All Nighter #3
Writers/Artist/Cover artist: David Hahn
Letters: Aditya Bidikar
Publisher: Image Comics
Price: $2.99 US
The first issue of this five-part series was good but really didn’t stand out all that much, maybe because I thought it was going to be about a couple of punks who got kicks from stealing from others and breaking into other people’s homes, but the issues that followed have really grabbed my attention. This series just keeps getting better and better, because those subsequent episodes of All Nighter have focused on the relationships in the main character’s life. David Hahn has crafted a tremendously compelling collection of characters and interpersonal dynamics, and his simple cartooning style has made for some attractive but believable figures. I’m thoroughly enjoying this series, in part from an unusual mystery but mostly because I’m interest in seeing Kit learning from the mistakes she’s making. Ultimately, this series seems to be about a girl maturing into a woman, not from a physiological or sexual perspective, but from an emotional one.
A big house party proves to be a turning point in Kit’s life, as she discovers her new housemate Martha is an interesting soul and a potentially great friend, but more importantly, she reconnects with Jim, a guy she dated once who seemed truly genuine and, well, perfect for her. Unfortunately, he’s dating another one of her housemates, Donna. Kit faces a difficult choice: pursue a potentially fulfilling relationship or be the tried and true friend society expects her to be.
Hahn employs a simple style that nevertheless conveys a genuine tone in his characters. All of his characters are thin, attractive people, but there’s also a convincing, believable look to them. While lean, he doesn’t opt to portray them as dripping with sexuality. There’s never anything gratuitous in the visuals, even though there’s passion between two of the characters. I like how Martha stands out among the characters as the only really bookish one, which conveys her meekness. The detail in the backgrounds is impressive, and there’s always a strong sense of place — again, this comes despite the fact boasts a simpler approach in his linework. I love the “cameo” from comic artist Colleen Coover, who provides an illustration in the main character’s sketchbook.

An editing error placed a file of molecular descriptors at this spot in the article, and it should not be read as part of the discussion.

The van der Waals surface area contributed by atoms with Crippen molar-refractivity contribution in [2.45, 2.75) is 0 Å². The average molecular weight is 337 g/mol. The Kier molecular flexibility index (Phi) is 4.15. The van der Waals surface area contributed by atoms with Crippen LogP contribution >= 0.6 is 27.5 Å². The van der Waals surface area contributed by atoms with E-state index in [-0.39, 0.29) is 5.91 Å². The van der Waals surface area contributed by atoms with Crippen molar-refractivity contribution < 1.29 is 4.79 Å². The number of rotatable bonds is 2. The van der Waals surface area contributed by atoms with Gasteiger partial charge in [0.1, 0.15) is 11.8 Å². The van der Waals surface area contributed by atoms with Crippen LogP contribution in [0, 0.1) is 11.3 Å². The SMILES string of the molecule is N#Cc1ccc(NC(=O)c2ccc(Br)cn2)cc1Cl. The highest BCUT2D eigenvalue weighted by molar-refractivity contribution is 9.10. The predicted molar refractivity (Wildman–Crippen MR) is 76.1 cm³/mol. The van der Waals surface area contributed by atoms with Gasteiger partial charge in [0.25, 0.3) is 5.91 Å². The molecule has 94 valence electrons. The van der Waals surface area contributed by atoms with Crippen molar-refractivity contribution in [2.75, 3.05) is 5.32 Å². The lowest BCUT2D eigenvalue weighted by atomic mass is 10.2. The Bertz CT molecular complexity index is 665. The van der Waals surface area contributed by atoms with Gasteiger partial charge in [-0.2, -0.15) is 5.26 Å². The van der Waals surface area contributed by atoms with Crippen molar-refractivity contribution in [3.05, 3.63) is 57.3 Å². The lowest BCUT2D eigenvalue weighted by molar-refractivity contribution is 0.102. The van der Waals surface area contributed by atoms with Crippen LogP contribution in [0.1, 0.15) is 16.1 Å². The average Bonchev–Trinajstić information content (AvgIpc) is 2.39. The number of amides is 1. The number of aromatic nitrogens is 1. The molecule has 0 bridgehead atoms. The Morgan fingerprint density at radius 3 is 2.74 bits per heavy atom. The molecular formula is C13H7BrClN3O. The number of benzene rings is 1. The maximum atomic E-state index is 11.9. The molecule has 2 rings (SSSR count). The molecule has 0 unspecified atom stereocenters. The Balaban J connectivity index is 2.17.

There’s an interesting study in contrasts in Hahn’s plotting for this issue. Kit finally turns her back on her thieving ways, but despite the change of heart, her crimes bite her in the ass, harming her relationships with not one but two friends. Furthermore, her connection with Jim places her in an unenviable position. The reader can see she genuinely wants to be a good person, that she’s growing up, but circumstances seem to place her in a position where she does the wrong thing but for a good reason.
The title for this five-part series is something of a misnomer, as it suggests most of the story unfolds in the all-night diner from which the comic derives its name. Maybe that was Hahn’s original intent, to employ the diner as a nexus where these characters’ lives intersect. But that hasn’t really proven to be the case. The diner keeps popping up, yes, but it doesn’t feel as vital an element as it did in the first issue. Perhaps the plot simply evolved and developed away from the diner as Hahn crafted the story, or maybe he was at a loss for a title and defaulted to the diner as inspiration.
I’m pretty far removed from the social drama of being in your early 20s and trying to find yourself, so one might expect that the characters in All Nighter would be somewhat foreign to me, that I wouldn’t be able to connect with them. But for a reader such as myself, four decades into his life, Hahn’s characters represent memories. Jim’s sheepishness, his embarrassment, his awkwardness around women — I recognize myself (or my past self) in him. Kit and Martha’s sense of wonder at the house party is also something just about anyone can recognize in themselves or in past points in their lives. 8/10
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